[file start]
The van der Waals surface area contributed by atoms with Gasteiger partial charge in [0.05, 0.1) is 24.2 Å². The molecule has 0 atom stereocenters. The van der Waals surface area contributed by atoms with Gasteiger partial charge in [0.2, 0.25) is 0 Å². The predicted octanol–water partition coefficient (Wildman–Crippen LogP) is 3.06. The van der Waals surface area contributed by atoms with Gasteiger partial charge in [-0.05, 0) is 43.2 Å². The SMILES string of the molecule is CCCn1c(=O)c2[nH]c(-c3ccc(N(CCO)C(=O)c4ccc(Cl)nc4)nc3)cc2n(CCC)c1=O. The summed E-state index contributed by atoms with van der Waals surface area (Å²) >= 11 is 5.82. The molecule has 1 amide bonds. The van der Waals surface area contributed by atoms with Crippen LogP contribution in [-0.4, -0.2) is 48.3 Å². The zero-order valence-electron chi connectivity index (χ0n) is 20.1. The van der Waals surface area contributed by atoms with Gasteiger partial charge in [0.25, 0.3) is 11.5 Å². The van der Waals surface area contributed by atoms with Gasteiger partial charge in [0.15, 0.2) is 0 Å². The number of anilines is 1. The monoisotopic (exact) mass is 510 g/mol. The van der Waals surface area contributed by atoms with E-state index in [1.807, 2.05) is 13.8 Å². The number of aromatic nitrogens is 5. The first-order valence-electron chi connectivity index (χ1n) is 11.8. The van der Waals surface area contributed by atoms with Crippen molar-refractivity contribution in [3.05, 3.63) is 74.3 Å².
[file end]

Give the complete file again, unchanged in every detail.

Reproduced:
The van der Waals surface area contributed by atoms with Gasteiger partial charge in [0.05, 0.1) is 24.2 Å². The molecule has 0 atom stereocenters. The van der Waals surface area contributed by atoms with Gasteiger partial charge in [0.2, 0.25) is 0 Å². The predicted octanol–water partition coefficient (Wildman–Crippen LogP) is 3.06. The van der Waals surface area contributed by atoms with Gasteiger partial charge in [-0.05, 0) is 43.2 Å². The SMILES string of the molecule is CCCn1c(=O)c2[nH]c(-c3ccc(N(CCO)C(=O)c4ccc(Cl)nc4)nc3)cc2n(CCC)c1=O. The summed E-state index contributed by atoms with van der Waals surface area (Å²) >= 11 is 5.82. The molecule has 1 amide bonds. The van der Waals surface area contributed by atoms with Crippen LogP contribution in [-0.4, -0.2) is 48.3 Å². The zero-order valence-electron chi connectivity index (χ0n) is 20.1. The van der Waals surface area contributed by atoms with Gasteiger partial charge in [0.25, 0.3) is 11.5 Å². The van der Waals surface area contributed by atoms with Gasteiger partial charge in [0.15, 0.2) is 0 Å². The number of anilines is 1. The monoisotopic (exact) mass is 510 g/mol. The van der Waals surface area contributed by atoms with E-state index in [1.807, 2.05) is 13.8 Å². The number of aromatic nitrogens is 5. The first-order valence-electron chi connectivity index (χ1n) is 11.8. The van der Waals surface area contributed by atoms with Crippen molar-refractivity contribution in [3.05, 3.63) is 74.3 Å².